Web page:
Should We Blame MBAs for the Crash?
Justin Fox is the business and economics columnist for Time magazine. He also writes the "Curious Capitalist" blog at Time.com.
Before joining Time in January 2007, Fox spent more than a decade at sister publication, Fortune. At Fortune, he covered a wide variety of topics related to economics, finance, and international business. In 2000 and 2001, he was the magazine's Europe editor, based in London.
Earlier in his career, Justin worked at several newspapers, including American Banker and the Birmingham News. He has a B.A. in international affairs from Princeton.
Fox is a Young Global Leader of the World Economic Forum. His first book, The Myth of the Rational Market, will be published by Collins in 2008.
Question: Are MBA programs responsible for the theories behind the crisis?
Justin Fox: I think about this a lot. And the difficulty I always have is, I have this impression that you look at what is in the textbook of MBA finance courses that is being taught everywhere, and there’s an indoctrination going on. But when you start talking to MBA students—I have talked to several at Harvard who said, “Yeah, we saw that in the class, but we never paid any attention to it.”
It is always hard to puzzle out the influence of the ideas that come out of universities on real life. The whole premise of the book [The Myth of the Rational Market] is that they do matter, and they are important, but I’m a little hesitant to claim that that did everything.
Definitely, something that came out of business world is the change that went on in business schools starting in the 50s and the 60s. This general idea that imparting lessons on how you are supposed to behave as an executive is not enough. You need this science that explains what is going on, and economics can offer a lot of things that look like science, especially lessons about how you incentivize people to behave in certain ways. That became really influential, and I don’t know how much every last MBA grad was inculcated with it, but it definitely spread out in the corporate world and in the 90s I wrote about it.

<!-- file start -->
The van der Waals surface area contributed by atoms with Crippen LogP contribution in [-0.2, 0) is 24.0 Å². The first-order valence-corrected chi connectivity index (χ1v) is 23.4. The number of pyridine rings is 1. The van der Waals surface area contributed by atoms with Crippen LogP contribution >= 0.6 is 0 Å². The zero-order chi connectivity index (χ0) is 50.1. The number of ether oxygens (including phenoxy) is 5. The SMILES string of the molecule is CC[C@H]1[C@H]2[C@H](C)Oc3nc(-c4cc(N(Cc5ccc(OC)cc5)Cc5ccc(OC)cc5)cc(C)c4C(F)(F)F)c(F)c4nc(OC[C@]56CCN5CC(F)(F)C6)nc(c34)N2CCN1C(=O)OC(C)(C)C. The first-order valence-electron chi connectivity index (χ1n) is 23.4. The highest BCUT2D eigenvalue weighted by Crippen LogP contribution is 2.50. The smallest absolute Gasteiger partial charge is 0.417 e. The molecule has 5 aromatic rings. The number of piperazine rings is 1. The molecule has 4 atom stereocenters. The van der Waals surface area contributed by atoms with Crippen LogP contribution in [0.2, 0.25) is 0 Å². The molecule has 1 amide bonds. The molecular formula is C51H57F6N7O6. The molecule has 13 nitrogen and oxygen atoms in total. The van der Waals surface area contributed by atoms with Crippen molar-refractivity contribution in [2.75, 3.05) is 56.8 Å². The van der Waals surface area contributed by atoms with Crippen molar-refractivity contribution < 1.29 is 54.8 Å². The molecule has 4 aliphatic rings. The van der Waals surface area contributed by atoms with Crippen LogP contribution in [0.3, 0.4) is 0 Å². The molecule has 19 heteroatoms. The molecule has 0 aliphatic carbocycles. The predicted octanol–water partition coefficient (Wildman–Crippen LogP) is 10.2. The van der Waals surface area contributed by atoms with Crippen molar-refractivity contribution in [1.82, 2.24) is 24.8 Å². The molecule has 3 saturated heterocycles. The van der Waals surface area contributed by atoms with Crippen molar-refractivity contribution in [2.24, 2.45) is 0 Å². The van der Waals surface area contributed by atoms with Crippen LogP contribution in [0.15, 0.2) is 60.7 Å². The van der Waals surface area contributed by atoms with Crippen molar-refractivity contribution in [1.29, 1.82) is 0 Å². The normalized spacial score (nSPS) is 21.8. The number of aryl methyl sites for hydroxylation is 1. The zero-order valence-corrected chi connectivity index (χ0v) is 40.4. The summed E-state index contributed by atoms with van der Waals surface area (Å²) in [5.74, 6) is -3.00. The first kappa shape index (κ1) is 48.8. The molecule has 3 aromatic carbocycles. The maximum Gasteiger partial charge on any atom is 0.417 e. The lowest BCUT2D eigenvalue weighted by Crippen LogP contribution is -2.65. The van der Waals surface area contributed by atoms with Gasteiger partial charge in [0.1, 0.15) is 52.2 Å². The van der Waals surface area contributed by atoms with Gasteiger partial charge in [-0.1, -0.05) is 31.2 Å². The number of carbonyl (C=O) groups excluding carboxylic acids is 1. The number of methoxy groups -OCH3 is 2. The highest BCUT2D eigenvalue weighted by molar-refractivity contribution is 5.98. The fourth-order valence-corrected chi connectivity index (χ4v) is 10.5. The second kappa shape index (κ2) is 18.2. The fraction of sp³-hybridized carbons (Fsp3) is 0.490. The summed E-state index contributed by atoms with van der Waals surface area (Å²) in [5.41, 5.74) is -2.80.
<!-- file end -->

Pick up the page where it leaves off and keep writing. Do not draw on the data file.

And in some length in the book, this sense that, “If only CEOs were paid in a way that incentivized them better to want to do right by shareholders, then this would be a better world.” And that turned out to, at some level, succeed in the early and mid 90s, and it made corporate executives a lot more interested in shareholder value and maximizing stock price. But it also just reached the point of insanity by the late 90s when this focus on stock price came to just replace things that actually create value for corporations over time.
Question: How should MBA programs change in light of the crisis?
Justin Fox: That’s the puzzle.
One of the stories I tell right at the end of the book is: this young behavioral finance professor, very critical in his academic work of deficient market theory, talks about teaching MBA students at Harvard finance, and says that when it comes down to it, he’s still closer to believing that the market is efficient than they are, because there are all these genius MBA students at Harvard who think they are smarter than any market can be.
So he ends up teaching pretty conventional efficient market stuff to the first-year students. He might then move on later to more complex things. And that is one of the fascinating things—there isn’t any sort of overarching replacement.
My sense is what should be taught is there isn’t any overarching model that explains everything about the market. You should look at several different ones. I think that is always a difficult thing for people to swallow, when they had this very simple way of teaching how the world works. And suddenly you say, “Oh no, you know you have to use judgment in a lot of different ways.”
So my sense is that there is clearly a lot more interest among MBA students of other things besides incentivizing people with stock options and there’s a whole movement toward reciting oaths of honor when people graduate—they just suddenly took off this spring.